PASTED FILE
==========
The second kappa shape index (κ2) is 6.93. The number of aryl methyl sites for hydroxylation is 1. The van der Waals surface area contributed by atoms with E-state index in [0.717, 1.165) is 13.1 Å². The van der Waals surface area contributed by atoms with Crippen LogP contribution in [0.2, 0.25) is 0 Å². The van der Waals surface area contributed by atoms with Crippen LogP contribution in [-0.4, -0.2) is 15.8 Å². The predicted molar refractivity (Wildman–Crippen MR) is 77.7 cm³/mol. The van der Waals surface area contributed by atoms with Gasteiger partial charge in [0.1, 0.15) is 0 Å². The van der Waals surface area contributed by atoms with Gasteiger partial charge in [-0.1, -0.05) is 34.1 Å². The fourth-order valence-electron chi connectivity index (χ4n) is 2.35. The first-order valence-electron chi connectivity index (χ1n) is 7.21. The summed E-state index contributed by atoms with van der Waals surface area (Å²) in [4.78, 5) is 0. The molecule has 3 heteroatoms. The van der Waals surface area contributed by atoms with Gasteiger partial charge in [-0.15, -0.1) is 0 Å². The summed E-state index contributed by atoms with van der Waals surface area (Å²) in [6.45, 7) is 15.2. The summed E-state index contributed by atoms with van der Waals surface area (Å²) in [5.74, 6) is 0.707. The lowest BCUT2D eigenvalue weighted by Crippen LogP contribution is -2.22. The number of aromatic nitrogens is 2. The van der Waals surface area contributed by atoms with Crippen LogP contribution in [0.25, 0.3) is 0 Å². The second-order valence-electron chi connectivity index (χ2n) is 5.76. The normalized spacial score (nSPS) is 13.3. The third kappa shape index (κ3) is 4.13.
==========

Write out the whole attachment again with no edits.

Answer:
The second kappa shape index (κ2) is 6.93. The number of aryl methyl sites for hydroxylation is 1. The van der Waals surface area contributed by atoms with E-state index in [0.717, 1.165) is 13.1 Å². The van der Waals surface area contributed by atoms with Crippen LogP contribution in [0.2, 0.25) is 0 Å². The van der Waals surface area contributed by atoms with Crippen LogP contribution in [-0.4, -0.2) is 15.8 Å². The predicted molar refractivity (Wildman–Crippen MR) is 77.7 cm³/mol. The van der Waals surface area contributed by atoms with Gasteiger partial charge in [0.1, 0.15) is 0 Å². The van der Waals surface area contributed by atoms with Gasteiger partial charge in [-0.1, -0.05) is 34.1 Å². The fourth-order valence-electron chi connectivity index (χ4n) is 2.35. The first-order valence-electron chi connectivity index (χ1n) is 7.21. The summed E-state index contributed by atoms with van der Waals surface area (Å²) in [4.78, 5) is 0. The molecule has 3 heteroatoms. The van der Waals surface area contributed by atoms with Gasteiger partial charge in [-0.15, -0.1) is 0 Å². The summed E-state index contributed by atoms with van der Waals surface area (Å²) in [6.45, 7) is 15.2. The summed E-state index contributed by atoms with van der Waals surface area (Å²) in [5.74, 6) is 0.707. The lowest BCUT2D eigenvalue weighted by Crippen LogP contribution is -2.22. The number of aromatic nitrogens is 2. The van der Waals surface area contributed by atoms with Crippen LogP contribution in [0.25, 0.3) is 0 Å². The second-order valence-electron chi connectivity index (χ2n) is 5.76. The normalized spacial score (nSPS) is 13.3. The third kappa shape index (κ3) is 4.13.